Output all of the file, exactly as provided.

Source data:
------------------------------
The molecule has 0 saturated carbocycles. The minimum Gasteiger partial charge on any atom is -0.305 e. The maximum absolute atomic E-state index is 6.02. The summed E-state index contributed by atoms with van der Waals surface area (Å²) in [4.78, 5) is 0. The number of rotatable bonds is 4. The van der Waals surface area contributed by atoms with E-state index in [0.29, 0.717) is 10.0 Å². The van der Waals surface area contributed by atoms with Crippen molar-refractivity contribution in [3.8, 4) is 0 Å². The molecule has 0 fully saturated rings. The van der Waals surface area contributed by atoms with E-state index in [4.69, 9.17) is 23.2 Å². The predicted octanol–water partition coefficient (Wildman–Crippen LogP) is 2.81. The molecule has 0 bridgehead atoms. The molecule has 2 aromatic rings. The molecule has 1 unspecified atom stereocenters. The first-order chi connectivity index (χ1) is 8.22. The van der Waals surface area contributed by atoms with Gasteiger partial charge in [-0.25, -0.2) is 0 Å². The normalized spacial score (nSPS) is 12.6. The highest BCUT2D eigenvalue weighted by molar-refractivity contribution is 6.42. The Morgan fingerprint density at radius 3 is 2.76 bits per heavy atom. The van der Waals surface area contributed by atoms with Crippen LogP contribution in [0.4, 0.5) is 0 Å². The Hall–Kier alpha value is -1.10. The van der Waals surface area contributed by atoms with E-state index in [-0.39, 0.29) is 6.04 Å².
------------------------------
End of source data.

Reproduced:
The molecule has 0 saturated carbocycles. The minimum Gasteiger partial charge on any atom is -0.305 e. The maximum absolute atomic E-state index is 6.02. The summed E-state index contributed by atoms with van der Waals surface area (Å²) in [4.78, 5) is 0. The number of rotatable bonds is 4. The van der Waals surface area contributed by atoms with E-state index in [0.29, 0.717) is 10.0 Å². The van der Waals surface area contributed by atoms with Crippen molar-refractivity contribution in [3.8, 4) is 0 Å². The molecule has 0 fully saturated rings. The van der Waals surface area contributed by atoms with E-state index in [4.69, 9.17) is 23.2 Å². The predicted octanol–water partition coefficient (Wildman–Crippen LogP) is 2.81. The molecule has 0 bridgehead atoms. The molecule has 2 aromatic rings. The molecule has 1 unspecified atom stereocenters. The first-order chi connectivity index (χ1) is 8.22. The van der Waals surface area contributed by atoms with Gasteiger partial charge in [-0.25, -0.2) is 0 Å². The normalized spacial score (nSPS) is 12.6. The highest BCUT2D eigenvalue weighted by molar-refractivity contribution is 6.42. The Morgan fingerprint density at radius 3 is 2.76 bits per heavy atom. The van der Waals surface area contributed by atoms with Crippen LogP contribution in [0.4, 0.5) is 0 Å². The Hall–Kier alpha value is -1.10. The van der Waals surface area contributed by atoms with E-state index in [-0.39, 0.29) is 6.04 Å².